OK, here is what I got. If I don't get this figured out tonight I won't sleep. I put the bevel down which is the way I figured it was supposed to go in the first place, with the chip breaker positioned about a 32nd behind the edge. It makes sense as the Stanley logo is showing on top. But...... there is a very small gap at the mouth and the cutting edge is still above the sole and needs to come down more before it will start to cut. If I move the frog back any more the iron will start to touch the mouth opening which is only about a .188 wide slot. Then the iron will not lay flat on the angle of the frog, that isn't correct either. The frog is already almost as far back as it can go. Tony...... thanks for the link, a lot of reading ther but I'll figure the rest of this out tomorrow.

                    JL.................


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                    • #11
                      A bit hard to be sure from the photo, but it looks like you are trying to use an iron (cutter) from a wooden plane rather than a Stanley one, and they do not fit. Is the iron tapered in thickness as it looks - thinner at the top than the cutting edge ? The Stanley iron was clearly marked on the sharp side at the top edge and it was the same thickness throughout the length of the iron. It is somewhat thinner than the thick end of a tapered iron. The bevel is too short at least. It should be approximately twice as long as the thickness of the iron.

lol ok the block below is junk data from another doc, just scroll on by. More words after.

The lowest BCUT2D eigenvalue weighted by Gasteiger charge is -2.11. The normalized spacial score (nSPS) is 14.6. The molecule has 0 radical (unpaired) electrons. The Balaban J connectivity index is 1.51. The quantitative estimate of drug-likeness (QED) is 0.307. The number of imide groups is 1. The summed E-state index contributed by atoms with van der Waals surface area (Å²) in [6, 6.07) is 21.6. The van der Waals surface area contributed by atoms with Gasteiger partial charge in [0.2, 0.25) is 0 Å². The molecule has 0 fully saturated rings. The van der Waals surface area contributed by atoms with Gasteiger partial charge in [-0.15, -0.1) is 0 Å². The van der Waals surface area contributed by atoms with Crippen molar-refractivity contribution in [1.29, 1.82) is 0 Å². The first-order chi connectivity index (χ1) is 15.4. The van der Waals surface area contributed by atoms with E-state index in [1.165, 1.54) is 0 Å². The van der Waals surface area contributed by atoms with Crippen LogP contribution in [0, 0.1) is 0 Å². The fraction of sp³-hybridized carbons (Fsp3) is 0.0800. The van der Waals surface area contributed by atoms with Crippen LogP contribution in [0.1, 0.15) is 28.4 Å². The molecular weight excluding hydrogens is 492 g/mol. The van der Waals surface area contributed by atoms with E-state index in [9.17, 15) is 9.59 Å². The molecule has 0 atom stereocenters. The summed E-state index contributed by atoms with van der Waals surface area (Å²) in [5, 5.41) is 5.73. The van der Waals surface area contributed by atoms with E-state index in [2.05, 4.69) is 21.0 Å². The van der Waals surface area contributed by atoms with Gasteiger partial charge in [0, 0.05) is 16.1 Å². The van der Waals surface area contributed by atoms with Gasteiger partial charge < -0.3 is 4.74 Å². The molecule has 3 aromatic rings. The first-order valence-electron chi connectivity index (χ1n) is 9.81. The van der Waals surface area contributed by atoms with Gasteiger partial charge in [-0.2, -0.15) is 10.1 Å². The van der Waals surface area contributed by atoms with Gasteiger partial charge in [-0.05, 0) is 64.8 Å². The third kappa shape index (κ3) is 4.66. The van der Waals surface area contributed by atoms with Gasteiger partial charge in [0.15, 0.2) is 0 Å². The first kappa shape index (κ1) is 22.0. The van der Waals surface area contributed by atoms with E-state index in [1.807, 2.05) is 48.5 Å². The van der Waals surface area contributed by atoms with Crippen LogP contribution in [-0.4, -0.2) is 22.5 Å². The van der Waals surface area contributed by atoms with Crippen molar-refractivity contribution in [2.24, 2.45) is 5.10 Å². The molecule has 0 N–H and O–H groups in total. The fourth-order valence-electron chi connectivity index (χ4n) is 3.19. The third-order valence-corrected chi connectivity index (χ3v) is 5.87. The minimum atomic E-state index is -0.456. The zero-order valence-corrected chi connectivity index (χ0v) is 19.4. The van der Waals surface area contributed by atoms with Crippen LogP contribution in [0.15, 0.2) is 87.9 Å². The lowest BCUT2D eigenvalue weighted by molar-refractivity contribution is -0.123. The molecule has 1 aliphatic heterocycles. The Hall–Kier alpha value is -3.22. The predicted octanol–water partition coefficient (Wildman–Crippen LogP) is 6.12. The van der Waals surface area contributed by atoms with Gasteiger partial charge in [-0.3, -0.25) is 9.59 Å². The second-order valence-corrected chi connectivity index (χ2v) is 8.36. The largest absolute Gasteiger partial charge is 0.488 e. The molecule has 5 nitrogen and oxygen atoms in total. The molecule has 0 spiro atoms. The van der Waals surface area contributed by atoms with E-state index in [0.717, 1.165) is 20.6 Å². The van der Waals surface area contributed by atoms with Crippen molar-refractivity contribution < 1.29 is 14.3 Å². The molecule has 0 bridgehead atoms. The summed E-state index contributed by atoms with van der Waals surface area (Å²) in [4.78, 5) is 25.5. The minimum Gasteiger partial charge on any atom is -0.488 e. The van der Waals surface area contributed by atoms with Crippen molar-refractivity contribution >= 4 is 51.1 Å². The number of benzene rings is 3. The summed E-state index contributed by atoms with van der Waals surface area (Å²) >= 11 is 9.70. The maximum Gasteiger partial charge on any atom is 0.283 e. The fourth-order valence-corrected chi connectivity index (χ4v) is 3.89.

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                      • #12
                        Nope..... that is the original iron for that plane. The thickness is the same from top to bottom, it's not tapered. Actually the bevel I think is too long, it's better than twice the thickness of the iron. That is why I inquired about the angle of the cutting edge in my first post. As it stands the angle is about 30 deg. Changing it to about 25 deg. should make the length of the bevel equal to twice the thickness of the iron.

                        JL................

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                        • #13
                          Originally posted by JoeLee
                          Nope..... that is the original iron for that plane. The thickness is the same from top to bottom, it's not tapered. Actually the bevel I think is too long, it's better than twice the thickness of the iron. That is why I inquired about the angle of the cutting edge in my first post. As it stands the angle is about 30 deg. Changing it to about 25 deg. should make the length of the bevel equal to twice the thickness of the iron.

                          JL................